Town to Begin 2024 Road Surface Treatment Work

Maintenance / Service Disruptions

The Town of The Blue Mountains would like to advise the public that surface treatment road work will be conducted on various rural and urban roads beginning in late July. Partial lane closures will be in effect during construction. Work is anticipated to be completed by mid-August.

Road surface treatment will occur on:

  • Pretty River Road
  • 10th Line between Grey Road 13 and 9th Sideroad
  • 10th Line between Russell Street and 30th Sideroad
  • 30th Sideroad between 10th Line and The Blue Mountains - Meaford Townline
  • The Blue Mountains - Meaford Townline between Highway 26 and 30th Sideroad
  • 33rd Sideroad between Duncan Street and The Blue Mountains - Meaford Townline

View Map of Locations

Residents are asked to reduce speeds on roads that have recently been treated to help lessen the disturbance of the roadway.

The Town utilizes surface treatment paving on many rural roads with low to medium traffic volumes as a more cost-effective and durable alternative to asphalt concrete paving. The maintenance of surface-treated roads occurs every 5-7 years between May and September. To learn more, visit the Road Maintenance webpage.

For more information, please contact:

Town of The Blue Mountains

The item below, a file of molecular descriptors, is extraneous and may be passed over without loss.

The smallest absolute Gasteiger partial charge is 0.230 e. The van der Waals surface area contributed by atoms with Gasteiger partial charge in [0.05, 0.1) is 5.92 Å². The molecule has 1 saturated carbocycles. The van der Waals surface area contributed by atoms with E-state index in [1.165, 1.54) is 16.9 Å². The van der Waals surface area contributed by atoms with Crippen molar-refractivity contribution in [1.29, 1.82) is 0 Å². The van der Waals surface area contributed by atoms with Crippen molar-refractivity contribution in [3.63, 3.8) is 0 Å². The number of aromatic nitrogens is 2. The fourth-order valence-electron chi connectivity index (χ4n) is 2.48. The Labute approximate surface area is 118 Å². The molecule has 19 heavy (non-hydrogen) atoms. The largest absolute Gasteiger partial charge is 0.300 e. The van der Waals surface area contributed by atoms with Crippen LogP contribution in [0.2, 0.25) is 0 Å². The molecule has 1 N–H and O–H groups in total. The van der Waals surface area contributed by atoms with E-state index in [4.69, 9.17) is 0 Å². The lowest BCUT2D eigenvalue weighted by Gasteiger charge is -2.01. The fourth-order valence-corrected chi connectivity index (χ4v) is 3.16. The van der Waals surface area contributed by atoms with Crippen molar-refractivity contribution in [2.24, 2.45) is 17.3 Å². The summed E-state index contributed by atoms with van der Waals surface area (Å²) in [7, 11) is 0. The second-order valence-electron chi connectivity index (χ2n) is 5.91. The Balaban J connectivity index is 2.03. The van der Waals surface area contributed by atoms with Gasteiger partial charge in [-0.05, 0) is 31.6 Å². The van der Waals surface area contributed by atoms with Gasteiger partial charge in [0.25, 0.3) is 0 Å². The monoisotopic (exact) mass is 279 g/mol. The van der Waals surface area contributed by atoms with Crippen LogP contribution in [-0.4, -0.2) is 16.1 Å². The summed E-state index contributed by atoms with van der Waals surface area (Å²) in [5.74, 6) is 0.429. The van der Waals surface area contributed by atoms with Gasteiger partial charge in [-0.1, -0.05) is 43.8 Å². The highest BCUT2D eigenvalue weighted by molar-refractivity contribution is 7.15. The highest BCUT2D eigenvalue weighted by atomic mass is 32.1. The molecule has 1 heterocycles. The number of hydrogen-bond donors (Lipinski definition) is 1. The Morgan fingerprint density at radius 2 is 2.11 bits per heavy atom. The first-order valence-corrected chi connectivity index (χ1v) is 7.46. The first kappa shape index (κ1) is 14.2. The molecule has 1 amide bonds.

Operations Department
(519) 599-3131 ext. 276

What is Tar and Chip? 

Tar and chip roads look similar to asphalt concrete roads but have some differences. Both pavement surfaces use asphalt cement bitumen (Tar) and Aggregates (Chip). Asphalt concrete road surfaces are mixed in a central plant and shipped to the road site hot and mixed for paving. This type of paving is cost prohibitive for smaller rural municipalities such as The Blue Mountains. “Tar and Chip” pavement involves evenly applying hot asphalt cement tar onto a roadway, followed by an even layer of angular aggregate stones which is rolled into place. The stones are further compacted and pushed into the asphalt cement tar over time by the traffic on the roadway. As a result for a period of weeks or months following the application of Tar and Chip to a roadway, there is some loose crushed stone on top of the road surface. The road will eventually resemble the asphalt concrete roads in higher traffic areas after a period of time dependent on the heat of summer and the volume of traffic. 

What can you expect? 

On roads that have been previously treated, one layer of tar and chip will be applied (single surface treatment). Roads which are being newly paved will receive two successive layers of tar and chip (double surface treatment). Town road maintenance staff may sweep the road several weeks or months following the initial application of tar and chip to reduce the loose stone. The brief periods of inconvenience will be followed by a road surface similar to an asphalt concrete road for periods of 5-7 years. 

What can you do? 

When your road has been recently paved using tar and chip technology, residents are requested to not sweep the road during the period when the chip is loose, as sweeping may result in a poor wearing surface and an unsafe road condition. The most helpful thing you can do is reduce your vehicle’s speed. This will help to reduce the disturbance of stone on the roadway to ensure a clean even surface as well as minimizing dust from the road. Be a good neighbour – slow down.

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